Poor Hufflepuff. Everyone who wasn’t cunning, intelligent, or brave got sent to Hufflepuff
Ding-dong, you are wrong.
Everyone who had immense amounts of courage but, when given the choice, would decide that fighting is not as important as staying put to care for the people a war leaves in its wake ended up in Hufflepuff.
Everyone who was extremely intelligent but simply considered it a much more defining characteristic to be loyal and faithful to people they love, rather than taking pride in their intelligence*, ended up in Hufflepuff.
Everyone who wanted to do something important and had enough cunning to manipulate others and wind their way to the top, but never would because they considered it more important to be honest and earn their success fairly and through hard work ended up in Hufflepuff
Everyone who was brave, and smart, and cunning, but did not consider those traits to be the most important and defining aspects of their personality ended up in Hufflepuff.
Helga Hufflepuff made a conscious decision to accept only those students who were honest and loyal and true enough to themselves to say “No. Courage and intelligence and cunning are all valuable traits, but I will not define myself by them because I believe there are things more important than that.”
We are not your leftovers.
Also, not being brave, intelligent, or cunning, doesn’t make you any less valuable as a human being. Hufflepuff had her prefered traits, like the others, but she also decided not to be as elitist as her fellow founders and to give a chance to learn magic to children who weren’t born with the specific characteristics that Gryffindor, Ravenclaw, and Slytherin valued. Work-ethic is much easier to learn than, say, to be brave.
A professor stood before his philosophy class and had some items in front of him. When the class began, he wordlessly picked up a very large and empty mayonnaise jar and proceeded to fill it with golf balls. He then asked the students if the jar was full. They agreed that it was.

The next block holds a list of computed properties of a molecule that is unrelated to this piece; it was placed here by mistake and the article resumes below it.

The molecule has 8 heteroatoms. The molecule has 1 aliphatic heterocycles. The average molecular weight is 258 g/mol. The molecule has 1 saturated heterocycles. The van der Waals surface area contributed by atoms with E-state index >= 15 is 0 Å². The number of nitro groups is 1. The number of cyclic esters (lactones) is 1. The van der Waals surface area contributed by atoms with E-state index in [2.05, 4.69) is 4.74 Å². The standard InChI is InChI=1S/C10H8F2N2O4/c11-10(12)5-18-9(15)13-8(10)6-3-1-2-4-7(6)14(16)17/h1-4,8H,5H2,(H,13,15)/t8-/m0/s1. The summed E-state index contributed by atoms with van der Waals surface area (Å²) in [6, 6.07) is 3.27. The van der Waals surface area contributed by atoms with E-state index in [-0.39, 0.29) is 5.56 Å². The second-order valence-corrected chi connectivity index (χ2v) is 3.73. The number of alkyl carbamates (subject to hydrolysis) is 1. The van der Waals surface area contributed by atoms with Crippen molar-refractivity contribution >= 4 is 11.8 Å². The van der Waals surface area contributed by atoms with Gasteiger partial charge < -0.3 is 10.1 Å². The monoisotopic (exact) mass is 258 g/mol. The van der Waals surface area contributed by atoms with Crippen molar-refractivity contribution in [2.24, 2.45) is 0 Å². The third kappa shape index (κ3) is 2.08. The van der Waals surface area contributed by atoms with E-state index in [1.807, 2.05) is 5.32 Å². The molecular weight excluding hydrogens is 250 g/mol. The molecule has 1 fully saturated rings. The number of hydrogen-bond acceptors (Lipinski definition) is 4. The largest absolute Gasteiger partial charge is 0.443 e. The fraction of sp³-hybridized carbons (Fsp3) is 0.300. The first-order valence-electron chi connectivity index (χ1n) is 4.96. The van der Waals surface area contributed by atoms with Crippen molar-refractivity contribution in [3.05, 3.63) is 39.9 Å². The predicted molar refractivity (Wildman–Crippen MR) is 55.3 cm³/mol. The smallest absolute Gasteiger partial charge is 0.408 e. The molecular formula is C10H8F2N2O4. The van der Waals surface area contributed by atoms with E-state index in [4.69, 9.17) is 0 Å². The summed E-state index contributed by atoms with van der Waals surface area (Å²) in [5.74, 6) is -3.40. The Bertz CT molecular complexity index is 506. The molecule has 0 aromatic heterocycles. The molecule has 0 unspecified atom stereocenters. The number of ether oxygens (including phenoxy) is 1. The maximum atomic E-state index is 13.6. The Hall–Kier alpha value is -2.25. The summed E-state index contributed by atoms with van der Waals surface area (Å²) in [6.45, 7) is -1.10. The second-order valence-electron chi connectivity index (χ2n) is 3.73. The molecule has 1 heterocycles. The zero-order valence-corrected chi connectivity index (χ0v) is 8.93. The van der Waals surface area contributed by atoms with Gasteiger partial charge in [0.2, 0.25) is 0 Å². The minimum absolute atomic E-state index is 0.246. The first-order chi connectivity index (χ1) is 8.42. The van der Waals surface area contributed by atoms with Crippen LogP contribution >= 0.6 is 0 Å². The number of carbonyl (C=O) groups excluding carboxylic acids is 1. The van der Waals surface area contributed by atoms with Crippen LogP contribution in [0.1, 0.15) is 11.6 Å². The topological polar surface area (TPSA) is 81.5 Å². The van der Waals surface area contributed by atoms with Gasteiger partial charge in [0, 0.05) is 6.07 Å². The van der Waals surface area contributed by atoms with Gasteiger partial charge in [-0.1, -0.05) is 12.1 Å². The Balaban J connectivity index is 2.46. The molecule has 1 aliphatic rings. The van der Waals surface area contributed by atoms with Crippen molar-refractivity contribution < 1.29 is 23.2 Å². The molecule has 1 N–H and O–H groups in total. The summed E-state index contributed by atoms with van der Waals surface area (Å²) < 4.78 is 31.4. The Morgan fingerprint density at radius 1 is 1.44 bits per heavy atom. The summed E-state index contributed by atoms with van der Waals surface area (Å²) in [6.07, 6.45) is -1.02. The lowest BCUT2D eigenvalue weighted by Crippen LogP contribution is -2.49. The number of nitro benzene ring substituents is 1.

The professor then picked up a box of pebbles and poured them into the jar. He shook the jar lightly. The pebbles rolled into the open areas between the golf balls. He then asked the students again if the jar was full. They agreed it was.
The professor next picked up a box of sand and poured it into the jar. Of course, the sand filled up everything else. He asked once more if the jar was full.. The students responded with a unanimous ‘yes.’
The professor then produced two Beers from under the table and poured the entire contents into the jar effectively filling the empty space between the sand.The students laughed..
‘Now,’ said the professor as the laughter subsided, ‘I want you to recognize that this jar represents your life. The golf balls are the important things—-your family, your children, your health, your friends and your favorite passions—-and if everything else was lost and only they remained, your life would still be full. The pebbles are the other things that matter like your job, your house and your car.. The sand is everything else—-the small stuff.
‘If you put the sand into the jar first,’ he continued, ‘there is no room for the pebbles or the golf balls. The same goes for life.
If you spend all your time and energy on the small stuff you will never have room for the things that are important to you.
Pay attention to the things that are critical to your happiness.
Spend time with your children. Spend time with your parents. Visit with grandparents. Take your spouse out to dinner. Play another 18. There will always be time to clean the house and mow the lawn.
Take care of the golf balls first—-the things that really matter. Set your priorities. The rest is just sand.
One of the students raised her hand and inquired what the Beer represented. The professor smiled and said, ‘I’m glad you asked.’ The Beer just shows you that no matter how full your life may seem, there’s always room for a couple of Beers with a friend.
This just changed me